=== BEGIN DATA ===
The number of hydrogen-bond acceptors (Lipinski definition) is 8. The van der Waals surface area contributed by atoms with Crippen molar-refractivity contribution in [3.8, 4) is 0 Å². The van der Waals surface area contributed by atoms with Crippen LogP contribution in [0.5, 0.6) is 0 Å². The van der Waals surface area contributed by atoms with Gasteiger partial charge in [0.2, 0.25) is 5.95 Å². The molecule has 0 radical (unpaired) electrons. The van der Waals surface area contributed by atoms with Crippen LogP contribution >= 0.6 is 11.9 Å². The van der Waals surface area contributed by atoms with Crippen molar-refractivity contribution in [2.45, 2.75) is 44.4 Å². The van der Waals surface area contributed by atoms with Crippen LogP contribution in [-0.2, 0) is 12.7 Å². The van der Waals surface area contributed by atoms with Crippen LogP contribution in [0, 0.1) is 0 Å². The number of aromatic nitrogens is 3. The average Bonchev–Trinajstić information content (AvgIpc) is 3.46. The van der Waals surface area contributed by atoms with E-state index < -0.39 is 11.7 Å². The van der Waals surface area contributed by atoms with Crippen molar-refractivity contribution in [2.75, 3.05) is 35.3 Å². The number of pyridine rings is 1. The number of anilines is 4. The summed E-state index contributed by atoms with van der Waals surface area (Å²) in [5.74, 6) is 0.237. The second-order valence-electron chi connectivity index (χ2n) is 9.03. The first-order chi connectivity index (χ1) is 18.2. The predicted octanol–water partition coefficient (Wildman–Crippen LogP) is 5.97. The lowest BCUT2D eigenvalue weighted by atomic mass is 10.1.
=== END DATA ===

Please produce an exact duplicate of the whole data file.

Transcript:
The number of hydrogen-bond acceptors (Lipinski definition) is 8. The van der Waals surface area contributed by atoms with Crippen molar-refractivity contribution in [3.8, 4) is 0 Å². The van der Waals surface area contributed by atoms with Crippen LogP contribution in [0.5, 0.6) is 0 Å². The van der Waals surface area contributed by atoms with Gasteiger partial charge in [0.2, 0.25) is 5.95 Å². The molecule has 0 radical (unpaired) electrons. The van der Waals surface area contributed by atoms with Crippen LogP contribution >= 0.6 is 11.9 Å². The van der Waals surface area contributed by atoms with Crippen molar-refractivity contribution in [2.45, 2.75) is 44.4 Å². The van der Waals surface area contributed by atoms with Crippen LogP contribution in [-0.2, 0) is 12.7 Å². The van der Waals surface area contributed by atoms with Crippen LogP contribution in [0, 0.1) is 0 Å². The number of aromatic nitrogens is 3. The average Bonchev–Trinajstić information content (AvgIpc) is 3.46. The van der Waals surface area contributed by atoms with E-state index < -0.39 is 11.7 Å². The van der Waals surface area contributed by atoms with Crippen molar-refractivity contribution in [2.75, 3.05) is 35.3 Å². The number of pyridine rings is 1. The number of anilines is 4. The summed E-state index contributed by atoms with van der Waals surface area (Å²) in [5.74, 6) is 0.237. The second-order valence-electron chi connectivity index (χ2n) is 9.03. The first-order chi connectivity index (χ1) is 18.2. The predicted octanol–water partition coefficient (Wildman–Crippen LogP) is 5.97. The lowest BCUT2D eigenvalue weighted by atomic mass is 10.1.